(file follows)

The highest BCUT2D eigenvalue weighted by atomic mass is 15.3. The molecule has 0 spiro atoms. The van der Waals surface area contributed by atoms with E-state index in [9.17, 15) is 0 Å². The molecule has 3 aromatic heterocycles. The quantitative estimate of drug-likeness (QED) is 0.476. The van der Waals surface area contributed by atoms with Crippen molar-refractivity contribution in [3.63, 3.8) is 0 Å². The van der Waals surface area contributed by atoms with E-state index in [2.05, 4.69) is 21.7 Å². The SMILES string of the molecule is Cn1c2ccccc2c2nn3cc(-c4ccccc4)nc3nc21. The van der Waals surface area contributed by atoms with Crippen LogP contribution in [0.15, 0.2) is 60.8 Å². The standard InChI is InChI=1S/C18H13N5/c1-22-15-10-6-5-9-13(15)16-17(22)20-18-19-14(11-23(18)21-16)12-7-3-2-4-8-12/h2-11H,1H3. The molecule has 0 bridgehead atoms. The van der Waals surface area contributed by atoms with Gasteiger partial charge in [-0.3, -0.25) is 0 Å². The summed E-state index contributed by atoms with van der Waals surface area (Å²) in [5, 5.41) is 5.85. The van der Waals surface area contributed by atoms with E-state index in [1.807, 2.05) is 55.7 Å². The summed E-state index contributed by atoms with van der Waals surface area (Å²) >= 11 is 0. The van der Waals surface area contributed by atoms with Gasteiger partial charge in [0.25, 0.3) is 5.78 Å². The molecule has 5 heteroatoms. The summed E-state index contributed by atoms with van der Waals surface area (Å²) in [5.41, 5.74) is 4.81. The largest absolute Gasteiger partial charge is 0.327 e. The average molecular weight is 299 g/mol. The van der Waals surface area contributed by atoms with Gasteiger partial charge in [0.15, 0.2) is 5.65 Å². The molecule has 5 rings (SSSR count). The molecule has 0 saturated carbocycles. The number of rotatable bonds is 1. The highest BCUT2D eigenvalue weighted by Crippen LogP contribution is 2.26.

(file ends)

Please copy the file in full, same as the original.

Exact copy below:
The highest BCUT2D eigenvalue weighted by atomic mass is 15.3. The molecule has 0 spiro atoms. The van der Waals surface area contributed by atoms with E-state index in [9.17, 15) is 0 Å². The molecule has 3 aromatic heterocycles. The quantitative estimate of drug-likeness (QED) is 0.476. The van der Waals surface area contributed by atoms with Crippen molar-refractivity contribution in [3.63, 3.8) is 0 Å². The van der Waals surface area contributed by atoms with E-state index in [2.05, 4.69) is 21.7 Å². The SMILES string of the molecule is Cn1c2ccccc2c2nn3cc(-c4ccccc4)nc3nc21. The van der Waals surface area contributed by atoms with Crippen LogP contribution in [0.15, 0.2) is 60.8 Å². The standard InChI is InChI=1S/C18H13N5/c1-22-15-10-6-5-9-13(15)16-17(22)20-18-19-14(11-23(18)21-16)12-7-3-2-4-8-12/h2-11H,1H3. The molecule has 0 bridgehead atoms. The van der Waals surface area contributed by atoms with Gasteiger partial charge in [-0.3, -0.25) is 0 Å². The summed E-state index contributed by atoms with van der Waals surface area (Å²) in [5, 5.41) is 5.85. The van der Waals surface area contributed by atoms with E-state index in [1.807, 2.05) is 55.7 Å². The summed E-state index contributed by atoms with van der Waals surface area (Å²) >= 11 is 0. The van der Waals surface area contributed by atoms with Gasteiger partial charge in [0.25, 0.3) is 5.78 Å². The molecule has 5 heteroatoms. The summed E-state index contributed by atoms with van der Waals surface area (Å²) in [5.41, 5.74) is 4.81. The largest absolute Gasteiger partial charge is 0.327 e. The average molecular weight is 299 g/mol. The van der Waals surface area contributed by atoms with Gasteiger partial charge in [0.15, 0.2) is 5.65 Å². The molecule has 5 rings (SSSR count). The molecule has 0 saturated carbocycles. The number of rotatable bonds is 1. The highest BCUT2D eigenvalue weighted by Crippen LogP contribution is 2.26.